Secondly, breaking God’s laws makes for bad relations with our fellowmen. How did Adam feel when he saw that Eve had taken from the fruit that was forbidden and was now forcing him to make a decision by offering him some of it? Evidently not very lovingly, as can be seen from his later remarks, referring to her as “the woman” and blaming her—”she gave me fruit from the tree and so I ate it.” And how must Eve have felt when she heard these words blaming her instead of hearing Adam stand up like a man and shoulder his own blame? Truly their mutual transgression had resulted in poor relations with each other.—Gen. 3:12.
So it has been ever since. Transgressors of God’s laws often pay the price of bad relations with their fellowmen in that they get on one another’s nerves, or become bitter toward one another. Also, society or their particular group may take action against them as when they are fined, put in prison or are excommunicated. If not always such extreme penalties, there invariably is dishonor, shame or disgrace. The one breaking God’s laws may try to keep it secret, but in vain, for “there is nothing . . . secret that will not become known.” “Honor is what the wise ones,” who keep God’s law, “will come to possess, but the stupid ones are exalting dishonor.”—Matt. 10:26; Prov. 3:35.
BAD RELATIONS WITH ONESELF AND WITH BEASTS
Bad relations with oneself in the form of a guilty conscience are a further price paid by the one breaking God’s law. Both Adam and Eve immediately had guilty consciences upon breaking God’s law; that is why they hid themselves. “All things are clean to clean persons,” but they no longer felt clean, due to their sin. (Titus 1:15) When man knowingly breaks God’s laws he, in effect, rebels at the degree of freedom God grants him and goes beyond that, only to become a slave to a bad conscience, so having less freedom than before.—Gen. 3:7.
Very frequently willful breakers of God’s law overlook this matter of keeping good relations with themselves. As a result they suddenly find themselves plagued with a guilty conscience and frequently seek means to relieve themselves of it, by punishing themselves in various ways, or by confessing to a clergyman or a psychiatrist or by prayers or offerings made to a deity. The Bible shows that being concerned about good relations with God leads to good relations with oneself. To get those good relations requires sincere repentance and faith in the cleansing blood of Jesus Christ, provided for that very purpose. However, depending upon the degree of willfulness involved, there will be more or less punishment. “That slave that understood the will of his master but did not get ready or do in line with his will will be beaten with many strokes. But the one that did not understand and so did things deserving of strokes will be beaten with few.” But for willful practice of sin after one’s having been enlightened there is no forgiveness.—Luke 12:47, 48; Acts 3: 19; John 1:7; Heb. 10:26.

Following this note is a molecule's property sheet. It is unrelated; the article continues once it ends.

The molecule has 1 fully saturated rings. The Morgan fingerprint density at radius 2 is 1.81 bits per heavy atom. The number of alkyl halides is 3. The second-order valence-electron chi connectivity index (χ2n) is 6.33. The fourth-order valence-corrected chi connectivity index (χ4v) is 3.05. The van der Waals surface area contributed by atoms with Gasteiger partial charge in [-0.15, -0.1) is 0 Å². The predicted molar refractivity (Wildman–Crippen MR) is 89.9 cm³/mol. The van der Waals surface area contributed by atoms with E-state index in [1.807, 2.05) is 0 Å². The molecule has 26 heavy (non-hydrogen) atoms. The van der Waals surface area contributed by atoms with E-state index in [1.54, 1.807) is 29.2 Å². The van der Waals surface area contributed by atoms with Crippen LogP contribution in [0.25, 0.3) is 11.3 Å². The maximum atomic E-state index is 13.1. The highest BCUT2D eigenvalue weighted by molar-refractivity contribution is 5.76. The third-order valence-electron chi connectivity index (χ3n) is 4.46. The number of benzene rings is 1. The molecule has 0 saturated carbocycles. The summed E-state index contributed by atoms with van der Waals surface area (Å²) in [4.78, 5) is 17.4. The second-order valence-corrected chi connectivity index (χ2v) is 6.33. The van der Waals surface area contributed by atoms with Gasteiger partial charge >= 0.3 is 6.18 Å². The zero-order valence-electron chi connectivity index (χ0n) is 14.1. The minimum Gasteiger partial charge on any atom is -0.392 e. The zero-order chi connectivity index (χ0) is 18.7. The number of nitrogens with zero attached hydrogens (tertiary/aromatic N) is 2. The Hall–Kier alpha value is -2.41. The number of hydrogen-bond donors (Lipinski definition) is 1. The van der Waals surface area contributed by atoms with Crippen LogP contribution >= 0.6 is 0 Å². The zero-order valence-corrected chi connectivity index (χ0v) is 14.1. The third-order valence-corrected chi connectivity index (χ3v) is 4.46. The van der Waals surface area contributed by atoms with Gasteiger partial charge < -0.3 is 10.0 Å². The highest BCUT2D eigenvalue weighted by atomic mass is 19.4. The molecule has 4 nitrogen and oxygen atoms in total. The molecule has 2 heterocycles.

Breaking God’s law even results in bad relations with the brute creation. At least, that was the effect upon Adam and Eve. As perfect humans they had perfect control over the lower animals, in keeping with God’s mandate to them: “Have in subjection the fish of the sea and the flying creatures of the heavens and every living creature that is moving upon the earth.” An expression of that dominion over the lower animals was Adam’s naming of them. Yes, Adam and Eve came in close touch with the animals, both domestic and wild, with no danger. But today, what enmity exists between man and his lowly, dumb subjects! On the one hand, man in wanton slaughter has decimated if not wiped out many species, and, on the other hand, the beasts have taken the lives of many of their human rulers. However, God’s Word assures us that in His new world the brute creation will again be in subjection to man.—Gen. 1:28; 2:19, 20; Isa. 11:6-9.
CORRUPTION, PHYSICAL AND MORAL
The breaking of the law of God also brings with it corruption of mind and body, aches, pains and psychosomatic ills. Before Adam and Eve broke God’s law life was an uninterrupted pleasure, but now they were to suffer pain. Said God to her: “I shall greatly increase the pain of your pregnancy; in birth pangs you will bring forth children.” And to Adam God said: “Cursed is the ground on your account. In pain you will eat of its produce all the days of your life.”—Gen. 3:16, 17.